COMMENT: Nature Positive must build on lessons learned from implementing the mitigation hierarchy

Published 11:59 on December 20, 2022  /  Last updated at 11:05 on December 19, 2023  /  Biodiversity, Contributed Content, Other Content

There is a risk that references to nature positive goals will become a tactic used to distract consumers and the public from a continued failure to manage development impacts on biodiversity. This risk must not be overlooked as implementation of the Post-2020 Global Biodiversity Framework begins, write a group of biodiversity and conservation experts.

By Martine Maron, Fabien Quétier, Amrei von Hase, & Mariana Sarmiento

Nature positive became a central concept to the negotiations at the CBD COP15 in Montreal. Many corporates, governments and NGOs have expressed interest (Endorsers – Leaders Pledge for Nature, Business for Nature’s Call to Action) or made explicit commitments to be nature positive (e.g. Holcim, Teck Resources, and others).

This is to be celebrated. Nature positive promises a move away from “do no harm” principles and merely reducing the rate at which biodiversity is being lost. It has also raised concerns that it will amount to more greenwashing if it doesn’t trigger smarter avoidance, more effective mitigation of impacts and long term, fair and equitable outcomes for nature and people from ecological restoration, and rewilding investments. This is an ambitious task and the recent decades have shown that even achieving no net loss of biodiversity is fraught with challenges, in spite of the widespread adoption of the mitigation hierarchy by governments, corporates, and financial institutions.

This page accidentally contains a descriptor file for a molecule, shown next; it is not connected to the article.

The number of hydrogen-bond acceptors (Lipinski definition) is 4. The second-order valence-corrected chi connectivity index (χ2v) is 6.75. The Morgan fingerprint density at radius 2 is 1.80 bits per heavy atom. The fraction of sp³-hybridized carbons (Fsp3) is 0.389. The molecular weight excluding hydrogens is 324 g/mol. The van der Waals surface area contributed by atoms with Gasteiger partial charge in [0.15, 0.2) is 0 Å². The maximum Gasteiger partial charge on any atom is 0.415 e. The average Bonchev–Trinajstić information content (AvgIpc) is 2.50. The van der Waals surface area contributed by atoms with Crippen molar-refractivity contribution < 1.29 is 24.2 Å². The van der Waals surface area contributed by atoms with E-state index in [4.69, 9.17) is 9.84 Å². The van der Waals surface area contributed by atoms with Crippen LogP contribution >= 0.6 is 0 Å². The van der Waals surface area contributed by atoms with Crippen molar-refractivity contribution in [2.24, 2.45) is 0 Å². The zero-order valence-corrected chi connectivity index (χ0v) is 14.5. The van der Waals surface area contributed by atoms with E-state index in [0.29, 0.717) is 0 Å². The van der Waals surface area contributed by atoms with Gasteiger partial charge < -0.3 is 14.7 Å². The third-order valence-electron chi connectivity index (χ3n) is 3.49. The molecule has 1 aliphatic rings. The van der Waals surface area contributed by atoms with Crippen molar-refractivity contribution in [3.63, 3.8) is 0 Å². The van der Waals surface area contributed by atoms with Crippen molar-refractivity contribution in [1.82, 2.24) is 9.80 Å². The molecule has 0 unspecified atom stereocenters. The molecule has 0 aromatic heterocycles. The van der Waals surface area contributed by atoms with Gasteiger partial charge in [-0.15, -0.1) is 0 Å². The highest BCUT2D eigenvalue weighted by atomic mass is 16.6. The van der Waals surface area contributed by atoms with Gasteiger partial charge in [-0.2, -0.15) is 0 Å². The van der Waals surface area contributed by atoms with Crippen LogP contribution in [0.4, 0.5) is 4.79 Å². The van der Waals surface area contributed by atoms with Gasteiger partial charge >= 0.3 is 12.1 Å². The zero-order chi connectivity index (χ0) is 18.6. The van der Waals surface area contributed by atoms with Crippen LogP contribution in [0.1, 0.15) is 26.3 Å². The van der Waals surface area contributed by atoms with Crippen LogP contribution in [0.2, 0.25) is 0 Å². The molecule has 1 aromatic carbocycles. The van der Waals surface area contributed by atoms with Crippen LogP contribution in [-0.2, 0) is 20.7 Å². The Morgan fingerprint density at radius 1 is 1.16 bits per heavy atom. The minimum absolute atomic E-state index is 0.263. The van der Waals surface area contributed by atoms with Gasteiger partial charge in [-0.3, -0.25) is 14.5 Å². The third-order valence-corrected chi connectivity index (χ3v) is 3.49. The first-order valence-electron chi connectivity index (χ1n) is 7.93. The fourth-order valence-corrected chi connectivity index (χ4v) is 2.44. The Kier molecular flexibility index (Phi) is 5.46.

The mitigation hierarchy has been a guiding principle for managing impacts of development projects on biodiversity for at least two decades. For a project proponent to comply with the mitigation hierarchy, they must achieve at least a ‘no net loss’ outcome, and potential impacts on biodiversity must be first avoided, then unavoidable impacts minimised and restored, before any remaining impacts are offset. In some cases, a ‘net gain’ is required.

Nature positive takes this further still, applying more ambitious net outcome requirements across entire value chains and corporate portfolios, beyond permitting and investment decisions on individual projects, and encompassing the full range of components of nature (biodiversity, water, land/soil and climate/atmosphere). Large-scale nature positive can’t be achieved until and unless we successfully achieve no net loss and net gains in context of all sectors, operations, activities, and projects that interact materially with ecosystems and wildlife, and the people that value and depend on them. Only then can additional, (net) positive actions start to be considered in nature positive claims.